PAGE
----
One of the ways RCC Broadcasting promotes peace is through its “Hiroshima’s Pre-War Scenery” initiative. It shares on its website videos that were taken between the Taisho and early Showa periods and donated by citizens. The footage offers a glimpse into the past, such as a family strolling next to the Hiroshima Prefectural Products Exhibition Hall, which later became the Atomic Bomb Dome, in 1926, or a battleship viewing event held in Hiroshima Bay in 1933. “You can see footage from different places over several decades. There are videos not only of Hiroshima City, but also of Bingo and the northern regions. You can really see how these places looked and how vibrant they were. You can sense that there were people who had irreplaceable lives, who shaped the town and went out with their families in their finest clothes.”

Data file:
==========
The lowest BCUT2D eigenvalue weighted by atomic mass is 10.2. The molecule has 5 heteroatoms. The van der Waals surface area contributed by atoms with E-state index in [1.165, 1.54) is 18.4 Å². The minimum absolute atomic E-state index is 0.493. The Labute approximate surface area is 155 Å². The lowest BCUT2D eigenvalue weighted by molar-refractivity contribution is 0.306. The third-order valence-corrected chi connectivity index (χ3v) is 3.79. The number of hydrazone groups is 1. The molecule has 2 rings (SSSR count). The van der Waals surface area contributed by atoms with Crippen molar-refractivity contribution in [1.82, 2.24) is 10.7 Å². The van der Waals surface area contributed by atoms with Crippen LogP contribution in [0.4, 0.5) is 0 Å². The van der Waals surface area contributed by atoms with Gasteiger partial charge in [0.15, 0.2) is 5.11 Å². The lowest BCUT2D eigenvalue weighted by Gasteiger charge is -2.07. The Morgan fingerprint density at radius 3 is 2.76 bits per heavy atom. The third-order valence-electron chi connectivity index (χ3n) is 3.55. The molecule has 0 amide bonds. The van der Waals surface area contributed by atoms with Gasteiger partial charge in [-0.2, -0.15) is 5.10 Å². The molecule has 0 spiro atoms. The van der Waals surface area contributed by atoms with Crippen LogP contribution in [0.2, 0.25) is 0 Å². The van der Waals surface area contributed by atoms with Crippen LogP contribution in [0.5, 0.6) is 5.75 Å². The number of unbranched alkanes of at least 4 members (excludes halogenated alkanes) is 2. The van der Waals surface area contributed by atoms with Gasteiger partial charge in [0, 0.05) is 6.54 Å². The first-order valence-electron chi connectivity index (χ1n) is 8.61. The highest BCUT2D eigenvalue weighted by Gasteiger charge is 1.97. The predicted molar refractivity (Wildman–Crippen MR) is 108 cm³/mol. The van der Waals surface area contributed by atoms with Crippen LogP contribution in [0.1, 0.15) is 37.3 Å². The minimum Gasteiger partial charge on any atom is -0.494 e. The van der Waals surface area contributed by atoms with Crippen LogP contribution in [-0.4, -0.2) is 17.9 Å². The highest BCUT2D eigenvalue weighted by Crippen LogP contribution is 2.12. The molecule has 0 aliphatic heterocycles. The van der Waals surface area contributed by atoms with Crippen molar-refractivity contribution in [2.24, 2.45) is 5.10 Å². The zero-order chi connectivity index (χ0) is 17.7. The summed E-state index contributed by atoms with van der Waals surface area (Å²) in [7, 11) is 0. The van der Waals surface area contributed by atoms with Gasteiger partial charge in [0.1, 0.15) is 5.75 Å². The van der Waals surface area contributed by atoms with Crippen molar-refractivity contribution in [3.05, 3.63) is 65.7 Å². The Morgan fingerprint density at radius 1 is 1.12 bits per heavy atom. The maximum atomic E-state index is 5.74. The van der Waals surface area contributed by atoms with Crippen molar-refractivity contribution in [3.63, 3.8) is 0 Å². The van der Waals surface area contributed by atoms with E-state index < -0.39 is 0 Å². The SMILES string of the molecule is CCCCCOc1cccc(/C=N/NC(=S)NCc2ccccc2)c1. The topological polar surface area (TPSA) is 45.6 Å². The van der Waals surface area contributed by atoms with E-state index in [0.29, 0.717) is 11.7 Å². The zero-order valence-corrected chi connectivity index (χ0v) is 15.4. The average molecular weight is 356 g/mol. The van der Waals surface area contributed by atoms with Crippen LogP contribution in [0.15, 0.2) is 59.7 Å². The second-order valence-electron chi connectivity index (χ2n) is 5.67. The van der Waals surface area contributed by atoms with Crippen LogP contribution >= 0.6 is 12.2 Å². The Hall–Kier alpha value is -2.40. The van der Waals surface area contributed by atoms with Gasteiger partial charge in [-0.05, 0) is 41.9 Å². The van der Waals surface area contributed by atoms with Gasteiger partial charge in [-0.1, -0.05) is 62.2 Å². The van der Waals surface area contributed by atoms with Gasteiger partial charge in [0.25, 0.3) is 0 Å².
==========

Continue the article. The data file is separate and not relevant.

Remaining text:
Yoshida, a former announcer. She has been on many TV and radio shows, including lifestyle and variety programs. She is now the director of the public relations department.
She says that these videos have been used for SDGs education in schools. “We screened them with the students at a junior high school in Mukaishima. For instance, one showed the view of Mukaishima from Senkoji Park. I believe that through these videos, we can foster a sense of appreciation for the people who shaped the town in the past, showcase the uniqueness of each town and cultivate a sense of gratitude. This will nurture a mindset of peace.”